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Sep-20-2009 18:25printcomments

El Toro Marines Question TCE Usage

EPA reported that Trichloroethylene (TCE) was discontinued at MCAS El Toro in the mid-1970s. Marine veterans dispute this story.

The air traffic control tower at El Toro
The air traffic control tower at the now-closed El Toro Marine Corps Air Station in Orange County, California.
Photos by Bonnie King, Sean King and Tim King

(IRVINE, Calif.) - Reports from the 1980s and 90s indicate usage of TCE, even though the “official” word is that it was not used. 1,1,1-TRICHLOROETHANE or methyl chloroform or TCA, a less toxic chemical solvent, was also used at El Toro.

Who’s telling the truth about TCE usage at former MCAS El Toro? The practice of using TCE at former MCAS El Toro was reported to be discontinued by the Environmental Protection Agency in the mid-1970s. Emails from Marine veterans who were stationed at El Toro in the 1980s and 1990s question the veracity of the EPA report.

TCE is a carcinogen and was widely used by the military and industry for decades without regard for sound environmental practices. A TCE plume now spreads from El Toro into Orange County for miles.

El Toro was placed on the National Priority List (EPA Superfund) and officially closed in July 1999. Reports from Marines on the base in the 1980s and 1990s indicate use of TCE, even though the “official” word is that it was not used.

An email from a Senior Staff NCO challenged the EPA official story: "You say that these chemicals were only used until the mid 1970's but I know for a fact that they were used up until the early 1990's. How do I know because we used them OFTEN.”

“As you said they were a degreaser and an outstanding one at that. They were also used for hydraulic contamination testing and keeping hydraulic components and equipment clean. When I was with VMA(AW)-121 and MALS-11, we would use the stuff daily (1-5 gallons).”

“I think the hangers that you are referring to are the KC-130 hangers on the west end of the base. I do know of a Marine that spent most of his career in that hanger and died of cancer soon after retiring (months), the VA/USMC claimed not military related.”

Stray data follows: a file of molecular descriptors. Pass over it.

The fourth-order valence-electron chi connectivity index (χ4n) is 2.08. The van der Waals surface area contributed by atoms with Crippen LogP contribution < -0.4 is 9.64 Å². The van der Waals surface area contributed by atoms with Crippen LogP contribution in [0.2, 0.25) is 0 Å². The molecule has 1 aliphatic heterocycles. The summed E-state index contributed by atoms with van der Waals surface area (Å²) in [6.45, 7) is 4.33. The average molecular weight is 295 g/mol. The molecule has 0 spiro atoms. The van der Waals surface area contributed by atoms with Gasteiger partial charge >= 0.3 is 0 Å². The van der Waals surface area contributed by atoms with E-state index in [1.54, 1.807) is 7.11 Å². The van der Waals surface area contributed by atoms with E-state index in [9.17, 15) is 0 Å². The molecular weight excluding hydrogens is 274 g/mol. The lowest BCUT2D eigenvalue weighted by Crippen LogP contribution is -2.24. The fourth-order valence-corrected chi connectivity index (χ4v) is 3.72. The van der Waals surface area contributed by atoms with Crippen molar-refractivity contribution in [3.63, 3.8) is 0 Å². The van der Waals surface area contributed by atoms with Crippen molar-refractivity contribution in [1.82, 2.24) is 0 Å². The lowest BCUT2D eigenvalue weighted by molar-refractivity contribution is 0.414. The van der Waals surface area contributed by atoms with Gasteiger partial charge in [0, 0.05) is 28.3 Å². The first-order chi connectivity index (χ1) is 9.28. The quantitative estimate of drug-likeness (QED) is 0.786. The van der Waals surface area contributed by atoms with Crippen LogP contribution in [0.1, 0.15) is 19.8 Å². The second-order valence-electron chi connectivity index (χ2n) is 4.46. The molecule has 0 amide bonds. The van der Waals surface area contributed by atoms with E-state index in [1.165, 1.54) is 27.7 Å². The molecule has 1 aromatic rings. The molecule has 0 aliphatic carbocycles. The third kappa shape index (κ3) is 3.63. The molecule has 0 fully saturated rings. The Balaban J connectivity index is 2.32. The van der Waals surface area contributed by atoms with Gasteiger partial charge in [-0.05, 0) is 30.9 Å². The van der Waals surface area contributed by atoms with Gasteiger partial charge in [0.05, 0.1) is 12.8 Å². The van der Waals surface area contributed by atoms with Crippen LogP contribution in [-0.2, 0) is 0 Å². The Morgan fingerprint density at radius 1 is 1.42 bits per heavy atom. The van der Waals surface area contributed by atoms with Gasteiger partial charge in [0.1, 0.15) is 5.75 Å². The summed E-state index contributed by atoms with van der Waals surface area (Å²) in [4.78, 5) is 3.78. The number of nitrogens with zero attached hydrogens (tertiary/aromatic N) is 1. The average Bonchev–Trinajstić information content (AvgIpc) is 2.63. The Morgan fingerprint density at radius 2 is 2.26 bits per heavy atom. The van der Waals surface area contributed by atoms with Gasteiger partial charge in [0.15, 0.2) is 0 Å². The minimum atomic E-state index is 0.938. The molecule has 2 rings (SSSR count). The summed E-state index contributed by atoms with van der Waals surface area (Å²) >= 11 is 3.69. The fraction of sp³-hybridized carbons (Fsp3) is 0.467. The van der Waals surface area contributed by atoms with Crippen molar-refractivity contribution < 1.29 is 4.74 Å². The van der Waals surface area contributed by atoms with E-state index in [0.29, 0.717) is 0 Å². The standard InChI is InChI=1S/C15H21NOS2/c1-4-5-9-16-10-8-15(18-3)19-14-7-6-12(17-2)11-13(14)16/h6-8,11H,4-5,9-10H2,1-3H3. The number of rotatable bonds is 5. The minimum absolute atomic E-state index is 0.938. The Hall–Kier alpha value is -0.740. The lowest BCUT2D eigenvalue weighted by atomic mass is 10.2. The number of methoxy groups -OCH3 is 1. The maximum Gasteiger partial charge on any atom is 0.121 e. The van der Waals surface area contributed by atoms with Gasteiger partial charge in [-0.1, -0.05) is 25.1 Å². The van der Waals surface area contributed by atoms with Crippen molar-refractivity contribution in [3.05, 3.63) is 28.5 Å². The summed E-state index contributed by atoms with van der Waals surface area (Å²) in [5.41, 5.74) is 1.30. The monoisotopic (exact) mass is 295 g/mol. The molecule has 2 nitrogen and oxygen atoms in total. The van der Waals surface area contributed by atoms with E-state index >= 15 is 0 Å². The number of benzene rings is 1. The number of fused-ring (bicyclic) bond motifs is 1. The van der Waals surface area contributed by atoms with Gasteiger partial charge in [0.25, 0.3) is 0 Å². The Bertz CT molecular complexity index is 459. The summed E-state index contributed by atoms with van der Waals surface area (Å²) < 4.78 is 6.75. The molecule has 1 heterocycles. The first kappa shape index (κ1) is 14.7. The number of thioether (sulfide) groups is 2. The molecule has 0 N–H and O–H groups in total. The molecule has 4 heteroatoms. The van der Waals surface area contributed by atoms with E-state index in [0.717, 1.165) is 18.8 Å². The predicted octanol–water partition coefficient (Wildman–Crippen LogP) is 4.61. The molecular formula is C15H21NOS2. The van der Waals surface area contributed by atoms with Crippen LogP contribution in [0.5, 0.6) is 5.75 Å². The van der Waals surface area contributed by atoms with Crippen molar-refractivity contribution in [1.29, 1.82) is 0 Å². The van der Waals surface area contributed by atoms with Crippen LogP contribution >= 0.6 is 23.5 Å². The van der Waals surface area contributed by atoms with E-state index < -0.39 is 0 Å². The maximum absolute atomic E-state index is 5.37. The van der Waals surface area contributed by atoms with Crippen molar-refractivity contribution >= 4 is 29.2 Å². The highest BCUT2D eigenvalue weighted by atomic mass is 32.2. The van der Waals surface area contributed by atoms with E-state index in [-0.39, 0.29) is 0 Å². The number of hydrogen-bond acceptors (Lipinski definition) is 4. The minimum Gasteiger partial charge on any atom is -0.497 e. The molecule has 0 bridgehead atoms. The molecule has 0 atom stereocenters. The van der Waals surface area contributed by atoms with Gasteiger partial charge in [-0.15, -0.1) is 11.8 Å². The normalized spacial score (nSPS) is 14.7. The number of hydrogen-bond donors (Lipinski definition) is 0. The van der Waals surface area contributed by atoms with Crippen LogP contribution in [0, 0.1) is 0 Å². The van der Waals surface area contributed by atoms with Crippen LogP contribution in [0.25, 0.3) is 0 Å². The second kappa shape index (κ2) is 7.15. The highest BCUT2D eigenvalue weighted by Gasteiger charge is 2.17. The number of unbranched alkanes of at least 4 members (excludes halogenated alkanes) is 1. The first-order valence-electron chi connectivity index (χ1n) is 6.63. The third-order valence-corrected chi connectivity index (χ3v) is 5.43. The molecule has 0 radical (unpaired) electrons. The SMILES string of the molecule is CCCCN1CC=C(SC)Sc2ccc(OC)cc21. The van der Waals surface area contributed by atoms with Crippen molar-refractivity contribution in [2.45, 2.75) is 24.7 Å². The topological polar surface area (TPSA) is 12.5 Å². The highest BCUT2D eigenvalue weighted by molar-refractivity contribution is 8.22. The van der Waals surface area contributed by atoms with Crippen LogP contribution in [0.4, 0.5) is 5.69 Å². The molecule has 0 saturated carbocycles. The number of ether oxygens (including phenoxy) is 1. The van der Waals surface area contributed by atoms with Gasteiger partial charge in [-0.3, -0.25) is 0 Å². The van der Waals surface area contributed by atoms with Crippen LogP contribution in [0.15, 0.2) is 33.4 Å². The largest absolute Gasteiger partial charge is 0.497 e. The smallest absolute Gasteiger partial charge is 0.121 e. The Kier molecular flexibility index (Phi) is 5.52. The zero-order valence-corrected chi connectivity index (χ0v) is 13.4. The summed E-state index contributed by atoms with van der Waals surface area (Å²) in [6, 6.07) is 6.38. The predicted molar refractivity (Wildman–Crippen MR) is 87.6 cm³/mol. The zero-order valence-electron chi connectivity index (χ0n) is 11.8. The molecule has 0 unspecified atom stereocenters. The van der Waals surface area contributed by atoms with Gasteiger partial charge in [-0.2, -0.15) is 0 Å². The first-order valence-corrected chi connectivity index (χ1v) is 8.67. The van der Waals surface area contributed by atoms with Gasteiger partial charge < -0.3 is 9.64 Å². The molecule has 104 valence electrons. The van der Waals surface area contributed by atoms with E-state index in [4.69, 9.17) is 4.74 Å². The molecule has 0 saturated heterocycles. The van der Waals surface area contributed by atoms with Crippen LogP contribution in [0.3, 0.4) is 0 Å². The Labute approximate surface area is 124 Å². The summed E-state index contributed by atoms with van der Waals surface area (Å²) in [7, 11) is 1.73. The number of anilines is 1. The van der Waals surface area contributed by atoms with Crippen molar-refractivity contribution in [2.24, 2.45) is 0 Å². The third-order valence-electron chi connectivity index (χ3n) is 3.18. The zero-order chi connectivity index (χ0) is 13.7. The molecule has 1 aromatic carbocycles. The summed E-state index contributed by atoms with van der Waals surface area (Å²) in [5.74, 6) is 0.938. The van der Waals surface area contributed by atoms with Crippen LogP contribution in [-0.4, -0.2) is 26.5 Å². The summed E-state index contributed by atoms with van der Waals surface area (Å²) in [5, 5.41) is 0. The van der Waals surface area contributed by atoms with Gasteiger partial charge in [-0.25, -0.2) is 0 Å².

“We took up a big collection in the squadron/KC-130 community to help his family pay for medical bills.”

TCE was used to degrease motor vehicles on base in the 1980s. An El Toro Marine reported that: “I was stationed at El Toro from 1987-1989 with MWSS-373 support squadron. We Marines used a lot of degreaser to clean the military vehicles. I lived on the base, need to get on the list to find out the symptoms of TCE exposure. MWSS-37 was located very close to where I worked. My wife was there from 86-90 has had numerous health issues including unexplained headaches and sleep disorder as well as neurological including MS.”

Although officially banned on base, TCE was "kept out of sight" and used as a degreaser according to this Marine: “I was an enlisted ordnance man with VMA - 214 Black Sheep Squadron from 1985-88. I loaded heavy munitions on the A4-M Sky Hawk and when these aircraft would return after dropping the bombs, we were required to break down and clean either the 'MER' or 'TER' ejection racks. Part of this cleaning process consisted of "secretly" soaking certain parts in a solvent that came in 5 gallon green cans with yellow lettering stating that it was TCE."

He says he was told that they were not to get caught using this solvent because it was not an authorized cleaning agent, only soap and water were officially authorized.

"The 5 gallon cans were always kept out of sight until I poured them into a 55 gallon drum that was cut in half, length ways and mounted in a welded frame. The parts would stay in the solvent for 24 hours then I had to remove them by hand and place them into 5 gallon buckets filled with soap and water, take them into the hangar and scrub them. I cannot count the times that I did that process but I spent many hours with my arms, elbow deep in that solvent. I remember being amazed at how quickly the solvent would evaporate off my arms when I brought them out of the soaking drum.”

From another El Toro Marine, “I am suffering from Idiopathic Pulmonary Fibrosis and was stationed at El Toro from 1981 to 1984. I worked with in Hanger 2, H&MS-13. We used the chemicals in question on a regular basis to clean the parts of the aircraft weaponry and other aircraft parts. There were no warning signs that the chemicals used were dangerous nor were there PPE to protect us at that time. The doctors are still trying to determine the extent of the disease. I hope that I will be able to live another five years.”

EPA conducted on-site reviews with active and retired personnel in July 1994. Among the subject discussed were the types of chemicals used in operations.

EPA reported that: “The VOCs at Site 24 may have come from solvents containing TCE and PCE that were used at Site 24 until approximately 1975 [emphasis added].”

EPA Site 24 was the primary source for the TCE plume spreading off base into Orange County. Marine transport aircraft--heavy users for organic solvents--were position in this area for decades.